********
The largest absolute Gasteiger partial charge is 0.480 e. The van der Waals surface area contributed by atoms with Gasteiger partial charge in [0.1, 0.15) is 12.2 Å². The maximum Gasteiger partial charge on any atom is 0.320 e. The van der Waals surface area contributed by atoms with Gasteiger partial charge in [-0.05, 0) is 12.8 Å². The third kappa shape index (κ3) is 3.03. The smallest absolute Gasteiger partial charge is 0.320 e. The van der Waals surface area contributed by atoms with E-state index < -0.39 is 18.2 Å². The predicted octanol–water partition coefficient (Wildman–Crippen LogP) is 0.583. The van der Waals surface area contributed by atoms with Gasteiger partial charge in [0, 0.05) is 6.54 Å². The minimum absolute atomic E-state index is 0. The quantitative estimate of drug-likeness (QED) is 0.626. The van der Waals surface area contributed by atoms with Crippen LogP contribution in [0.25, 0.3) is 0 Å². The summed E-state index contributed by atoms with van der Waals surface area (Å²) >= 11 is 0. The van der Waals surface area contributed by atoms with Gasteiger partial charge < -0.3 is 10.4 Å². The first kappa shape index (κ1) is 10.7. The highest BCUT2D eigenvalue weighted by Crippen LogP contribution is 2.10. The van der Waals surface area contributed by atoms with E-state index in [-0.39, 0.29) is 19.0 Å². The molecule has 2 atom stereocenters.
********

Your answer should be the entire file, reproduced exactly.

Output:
The largest absolute Gasteiger partial charge is 0.480 e. The van der Waals surface area contributed by atoms with Gasteiger partial charge in [0.1, 0.15) is 12.2 Å². The maximum Gasteiger partial charge on any atom is 0.320 e. The van der Waals surface area contributed by atoms with Gasteiger partial charge in [-0.05, 0) is 12.8 Å². The third kappa shape index (κ3) is 3.03. The smallest absolute Gasteiger partial charge is 0.320 e. The van der Waals surface area contributed by atoms with E-state index < -0.39 is 18.2 Å². The predicted octanol–water partition coefficient (Wildman–Crippen LogP) is 0.583. The van der Waals surface area contributed by atoms with Gasteiger partial charge in [0, 0.05) is 6.54 Å². The minimum absolute atomic E-state index is 0. The quantitative estimate of drug-likeness (QED) is 0.626. The van der Waals surface area contributed by atoms with Crippen LogP contribution in [0.25, 0.3) is 0 Å². The summed E-state index contributed by atoms with van der Waals surface area (Å²) >= 11 is 0. The van der Waals surface area contributed by atoms with Gasteiger partial charge < -0.3 is 10.4 Å². The first kappa shape index (κ1) is 10.7. The highest BCUT2D eigenvalue weighted by Crippen LogP contribution is 2.10. The van der Waals surface area contributed by atoms with E-state index in [-0.39, 0.29) is 19.0 Å². The molecule has 2 atom stereocenters.